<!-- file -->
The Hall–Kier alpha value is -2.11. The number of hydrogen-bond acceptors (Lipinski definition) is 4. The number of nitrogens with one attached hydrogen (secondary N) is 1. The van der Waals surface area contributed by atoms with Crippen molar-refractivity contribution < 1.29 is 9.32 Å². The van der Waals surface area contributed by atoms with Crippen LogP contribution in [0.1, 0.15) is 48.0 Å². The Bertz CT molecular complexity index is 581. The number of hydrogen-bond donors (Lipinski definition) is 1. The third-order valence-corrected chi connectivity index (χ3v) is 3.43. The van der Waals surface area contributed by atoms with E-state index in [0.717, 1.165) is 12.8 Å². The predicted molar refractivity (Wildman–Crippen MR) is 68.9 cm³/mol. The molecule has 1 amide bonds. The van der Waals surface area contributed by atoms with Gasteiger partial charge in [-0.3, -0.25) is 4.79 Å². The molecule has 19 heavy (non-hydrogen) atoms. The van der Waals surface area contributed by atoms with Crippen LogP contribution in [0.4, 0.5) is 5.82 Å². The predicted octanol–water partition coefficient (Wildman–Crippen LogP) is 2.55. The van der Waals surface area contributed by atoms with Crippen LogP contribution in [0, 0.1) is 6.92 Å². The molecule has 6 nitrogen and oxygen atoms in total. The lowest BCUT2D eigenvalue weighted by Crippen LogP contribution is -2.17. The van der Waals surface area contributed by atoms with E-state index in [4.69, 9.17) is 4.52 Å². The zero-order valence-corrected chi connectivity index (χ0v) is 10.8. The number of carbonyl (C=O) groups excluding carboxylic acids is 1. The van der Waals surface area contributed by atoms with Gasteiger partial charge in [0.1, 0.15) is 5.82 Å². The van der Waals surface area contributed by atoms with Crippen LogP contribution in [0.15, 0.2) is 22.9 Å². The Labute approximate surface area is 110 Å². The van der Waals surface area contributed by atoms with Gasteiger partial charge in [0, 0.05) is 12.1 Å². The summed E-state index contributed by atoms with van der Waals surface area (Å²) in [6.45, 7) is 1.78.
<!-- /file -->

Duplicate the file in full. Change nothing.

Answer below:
The Hall–Kier alpha value is -2.11. The number of hydrogen-bond acceptors (Lipinski definition) is 4. The number of nitrogens with one attached hydrogen (secondary N) is 1. The van der Waals surface area contributed by atoms with Crippen molar-refractivity contribution < 1.29 is 9.32 Å². The van der Waals surface area contributed by atoms with Crippen LogP contribution in [0.1, 0.15) is 48.0 Å². The Bertz CT molecular complexity index is 581. The number of hydrogen-bond donors (Lipinski definition) is 1. The third-order valence-corrected chi connectivity index (χ3v) is 3.43. The van der Waals surface area contributed by atoms with E-state index in [0.717, 1.165) is 12.8 Å². The predicted molar refractivity (Wildman–Crippen MR) is 68.9 cm³/mol. The molecule has 1 amide bonds. The van der Waals surface area contributed by atoms with Gasteiger partial charge in [-0.3, -0.25) is 4.79 Å². The molecule has 19 heavy (non-hydrogen) atoms. The van der Waals surface area contributed by atoms with Crippen LogP contribution in [0.4, 0.5) is 5.82 Å². The predicted octanol–water partition coefficient (Wildman–Crippen LogP) is 2.55. The van der Waals surface area contributed by atoms with Crippen LogP contribution in [0, 0.1) is 6.92 Å². The molecule has 6 nitrogen and oxygen atoms in total. The lowest BCUT2D eigenvalue weighted by Crippen LogP contribution is -2.17. The van der Waals surface area contributed by atoms with E-state index in [4.69, 9.17) is 4.52 Å². The zero-order valence-corrected chi connectivity index (χ0v) is 10.8. The number of carbonyl (C=O) groups excluding carboxylic acids is 1. The van der Waals surface area contributed by atoms with Gasteiger partial charge in [0.1, 0.15) is 5.82 Å². The van der Waals surface area contributed by atoms with Crippen LogP contribution in [0.15, 0.2) is 22.9 Å². The Labute approximate surface area is 110 Å². The van der Waals surface area contributed by atoms with Gasteiger partial charge in [0, 0.05) is 12.1 Å². The summed E-state index contributed by atoms with van der Waals surface area (Å²) in [6.45, 7) is 1.78.